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Tertiary Quality Project – phases

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SFC has organised the project in phases:

Planning for implementation and delivery - Phase 4

In May 2023, SFC commissioned the Quality Assurance Agency (QAA) to lead on the design, planning and delivery of a multi-year external peer-review cycle for colleges and universities for implementation in AY 2024-25. QAA is working closely with Education Scotland drawing on their extensive experience and utilising their knowledge and understanding of the college sector to ensure that the new external peer review method, is flexible enough to meet the needs of both the college and university sectors.

During this phase (which will run until the end of the 2023-24 academic year), SFC is continuing to work with QAA and all the sector leads, who are taking forward the development of the new arrangements through the workstreams that were initially commissioned during phase 3.

The new approach, including the new external review cycle for colleges and universities will be implemented from AY 2024-25, although the intention is to phase the timing of the first external reviews in colleges into the cycle slightly behind the first university reviews. Some aspects of the new approach, including a template for institutional self-evaluation and reporting on quality, will be piloted by some institutions on a voluntary basis in advance of their full implementation.

  • September – December 2023: Co-creation on key features of the method with the sectors and planning for implementation.
  • Within academic year 2024-25: Implementation.

Co-creation - Phase 3

Through phases 1 and 2, we clearly heard the need to continue to co-design and create the TQEF with the sectors and stakeholders. The College Development Network report,  Self-evaluation in the tertiary sector: co-creating a new approach  [PDF] highlighted how to do this through the recommendations for SFC.

Building on the co-creation undertaken in phase 1 (mapping, self-evaluation and sector engagements), we developed a plan for phase 3 which involved a series of co-creation workshops and workstreams, overseen by a cross-sector steering group.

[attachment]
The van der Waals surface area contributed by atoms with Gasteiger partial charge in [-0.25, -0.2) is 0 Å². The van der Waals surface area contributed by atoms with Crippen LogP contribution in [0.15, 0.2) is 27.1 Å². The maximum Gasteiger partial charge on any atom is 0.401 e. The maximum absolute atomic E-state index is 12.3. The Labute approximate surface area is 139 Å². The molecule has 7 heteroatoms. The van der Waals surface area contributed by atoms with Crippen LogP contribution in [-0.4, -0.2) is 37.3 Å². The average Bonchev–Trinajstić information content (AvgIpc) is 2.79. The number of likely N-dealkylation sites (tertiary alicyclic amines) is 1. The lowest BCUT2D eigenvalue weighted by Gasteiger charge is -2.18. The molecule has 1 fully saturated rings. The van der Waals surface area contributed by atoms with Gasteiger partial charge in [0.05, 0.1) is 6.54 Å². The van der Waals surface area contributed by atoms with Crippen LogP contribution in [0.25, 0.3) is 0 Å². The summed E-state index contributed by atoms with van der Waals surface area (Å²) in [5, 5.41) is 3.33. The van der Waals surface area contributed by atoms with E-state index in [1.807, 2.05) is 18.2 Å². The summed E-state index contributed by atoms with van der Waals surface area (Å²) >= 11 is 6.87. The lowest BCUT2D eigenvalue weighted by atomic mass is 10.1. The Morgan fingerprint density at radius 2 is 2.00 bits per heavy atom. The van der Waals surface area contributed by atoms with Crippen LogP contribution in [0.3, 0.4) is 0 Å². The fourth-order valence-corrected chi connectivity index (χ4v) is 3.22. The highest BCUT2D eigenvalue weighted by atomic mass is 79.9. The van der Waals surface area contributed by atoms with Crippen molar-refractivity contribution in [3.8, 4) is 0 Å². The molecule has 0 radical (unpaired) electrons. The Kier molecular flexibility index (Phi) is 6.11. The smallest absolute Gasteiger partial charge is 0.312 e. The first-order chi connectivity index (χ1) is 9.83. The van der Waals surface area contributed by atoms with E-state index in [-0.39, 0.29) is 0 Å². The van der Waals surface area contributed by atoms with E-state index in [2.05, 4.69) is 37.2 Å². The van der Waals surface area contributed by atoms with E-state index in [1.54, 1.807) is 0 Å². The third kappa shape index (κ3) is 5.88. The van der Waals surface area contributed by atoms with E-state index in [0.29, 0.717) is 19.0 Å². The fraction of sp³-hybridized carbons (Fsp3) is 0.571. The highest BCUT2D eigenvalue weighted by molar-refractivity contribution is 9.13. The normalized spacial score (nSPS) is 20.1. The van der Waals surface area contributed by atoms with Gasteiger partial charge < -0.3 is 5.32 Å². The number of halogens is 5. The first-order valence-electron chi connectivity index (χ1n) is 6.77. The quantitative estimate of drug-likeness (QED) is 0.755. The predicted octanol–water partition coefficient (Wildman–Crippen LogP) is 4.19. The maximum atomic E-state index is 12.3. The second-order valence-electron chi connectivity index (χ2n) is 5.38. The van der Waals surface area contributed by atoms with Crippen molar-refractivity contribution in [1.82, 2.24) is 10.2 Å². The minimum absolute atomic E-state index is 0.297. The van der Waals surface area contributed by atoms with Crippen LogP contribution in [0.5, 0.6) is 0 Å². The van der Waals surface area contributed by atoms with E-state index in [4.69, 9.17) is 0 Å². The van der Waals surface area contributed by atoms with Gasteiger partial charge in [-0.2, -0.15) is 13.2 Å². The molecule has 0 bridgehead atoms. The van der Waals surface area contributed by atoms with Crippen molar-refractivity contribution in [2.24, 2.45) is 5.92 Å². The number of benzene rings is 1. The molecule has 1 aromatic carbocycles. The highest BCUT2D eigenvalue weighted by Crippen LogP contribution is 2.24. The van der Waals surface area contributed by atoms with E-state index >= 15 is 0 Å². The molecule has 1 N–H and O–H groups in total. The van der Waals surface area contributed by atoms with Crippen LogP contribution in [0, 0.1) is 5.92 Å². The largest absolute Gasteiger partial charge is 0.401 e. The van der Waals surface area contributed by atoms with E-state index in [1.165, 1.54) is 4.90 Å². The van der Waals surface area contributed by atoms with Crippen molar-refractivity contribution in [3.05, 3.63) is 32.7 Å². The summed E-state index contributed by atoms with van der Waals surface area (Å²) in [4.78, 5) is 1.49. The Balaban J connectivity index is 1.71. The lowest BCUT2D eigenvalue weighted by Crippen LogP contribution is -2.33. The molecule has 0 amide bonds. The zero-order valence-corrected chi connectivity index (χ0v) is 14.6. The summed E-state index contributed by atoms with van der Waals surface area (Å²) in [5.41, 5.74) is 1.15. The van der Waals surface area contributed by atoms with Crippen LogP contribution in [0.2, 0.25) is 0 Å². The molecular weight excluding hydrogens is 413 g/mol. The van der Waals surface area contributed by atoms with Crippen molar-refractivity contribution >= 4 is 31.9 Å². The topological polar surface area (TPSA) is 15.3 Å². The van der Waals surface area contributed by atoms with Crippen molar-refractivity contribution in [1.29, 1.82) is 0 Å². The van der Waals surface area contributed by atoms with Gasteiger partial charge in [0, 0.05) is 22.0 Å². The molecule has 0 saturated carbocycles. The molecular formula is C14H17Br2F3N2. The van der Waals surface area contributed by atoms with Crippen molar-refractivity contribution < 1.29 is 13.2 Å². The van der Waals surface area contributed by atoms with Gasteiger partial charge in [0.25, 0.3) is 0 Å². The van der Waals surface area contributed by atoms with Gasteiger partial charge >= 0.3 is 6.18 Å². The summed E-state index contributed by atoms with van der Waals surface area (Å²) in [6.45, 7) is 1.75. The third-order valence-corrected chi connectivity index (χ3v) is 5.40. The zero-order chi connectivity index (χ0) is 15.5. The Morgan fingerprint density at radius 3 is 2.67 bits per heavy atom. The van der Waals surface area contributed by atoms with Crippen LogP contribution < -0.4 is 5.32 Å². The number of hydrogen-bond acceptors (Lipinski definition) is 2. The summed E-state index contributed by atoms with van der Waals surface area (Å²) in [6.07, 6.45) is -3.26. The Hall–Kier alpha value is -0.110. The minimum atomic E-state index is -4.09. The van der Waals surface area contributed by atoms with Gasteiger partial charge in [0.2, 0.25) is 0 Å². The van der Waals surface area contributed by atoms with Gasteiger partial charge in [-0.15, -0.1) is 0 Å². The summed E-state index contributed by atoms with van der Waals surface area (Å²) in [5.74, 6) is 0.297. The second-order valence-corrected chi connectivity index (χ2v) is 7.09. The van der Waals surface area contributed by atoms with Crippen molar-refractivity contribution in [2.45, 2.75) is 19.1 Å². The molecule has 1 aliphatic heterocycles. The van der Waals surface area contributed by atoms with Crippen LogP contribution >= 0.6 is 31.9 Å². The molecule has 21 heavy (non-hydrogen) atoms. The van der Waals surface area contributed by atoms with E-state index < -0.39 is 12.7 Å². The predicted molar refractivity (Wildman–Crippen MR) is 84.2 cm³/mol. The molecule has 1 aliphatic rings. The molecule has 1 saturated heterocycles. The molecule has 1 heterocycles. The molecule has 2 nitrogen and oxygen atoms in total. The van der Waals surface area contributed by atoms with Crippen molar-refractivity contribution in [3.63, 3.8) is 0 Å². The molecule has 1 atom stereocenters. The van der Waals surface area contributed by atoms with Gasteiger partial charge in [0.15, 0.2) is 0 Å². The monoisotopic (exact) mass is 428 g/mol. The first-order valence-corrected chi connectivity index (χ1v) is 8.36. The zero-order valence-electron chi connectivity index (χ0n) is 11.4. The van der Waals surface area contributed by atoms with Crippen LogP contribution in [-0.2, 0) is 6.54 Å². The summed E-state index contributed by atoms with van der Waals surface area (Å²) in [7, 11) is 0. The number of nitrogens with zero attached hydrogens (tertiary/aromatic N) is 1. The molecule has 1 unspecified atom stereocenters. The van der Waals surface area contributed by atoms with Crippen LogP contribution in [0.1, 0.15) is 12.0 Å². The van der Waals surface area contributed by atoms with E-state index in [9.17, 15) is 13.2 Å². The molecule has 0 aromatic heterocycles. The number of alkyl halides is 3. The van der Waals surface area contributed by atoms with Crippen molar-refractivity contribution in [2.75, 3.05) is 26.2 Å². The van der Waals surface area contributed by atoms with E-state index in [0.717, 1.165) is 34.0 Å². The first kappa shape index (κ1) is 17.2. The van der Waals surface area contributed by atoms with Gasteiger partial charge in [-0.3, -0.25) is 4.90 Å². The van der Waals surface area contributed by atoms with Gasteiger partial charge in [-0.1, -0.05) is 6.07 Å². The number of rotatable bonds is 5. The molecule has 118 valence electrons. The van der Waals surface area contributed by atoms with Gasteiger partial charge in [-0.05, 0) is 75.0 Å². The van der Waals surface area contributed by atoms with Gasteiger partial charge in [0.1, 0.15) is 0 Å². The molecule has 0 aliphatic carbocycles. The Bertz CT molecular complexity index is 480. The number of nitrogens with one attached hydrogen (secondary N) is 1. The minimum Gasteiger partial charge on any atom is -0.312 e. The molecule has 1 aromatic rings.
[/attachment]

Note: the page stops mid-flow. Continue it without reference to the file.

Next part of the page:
Co-creation workshops Autumn 2022

SFC brought together colleges, universities and key stakeholders to support cross-sector understanding of how quality currently works across each. Our mapping work [PDF] demonstrates we have much in common across colleges and universities which provides a strong starting point for the development of a TQEF.

A cross section of over 130 colleagues representing a broad range of our tertiary sector including students, quality agencies, colleges, universities and awarding bodies contributed to the workshops. The first focused on developing a shared understanding of quality processes in each sector and on shaping draft principles for the new approach, while the second focused on data and evidence to support evaluation and successful outcomes for students.

As a result of the workshops we:

  • Updated the draft principles that underpin the TQEF.
  • Developed a shared understanding of college and university metrics which underpin quality evaluation and review.

Workshop engagement was high and feedback suggested those attending found them extremely valuable in developing knowledge and understanding of their “opposite” sector.

Dr Omolabake Fakunle, Chancellor’s Fellow, from the University of Edinburgh commented:

“It’s been wonderful to engage in insightful discussions with a range of stakeholders across the education sector. The success of the workshops, whether online or in-person, reflects the quality of the content presented for discussion and debate, in a respectful collegial environment. I cannot thank enough the SFC Team for its hard work and commitment to making this possible and I am looking forward to seeing the impact of this important work.”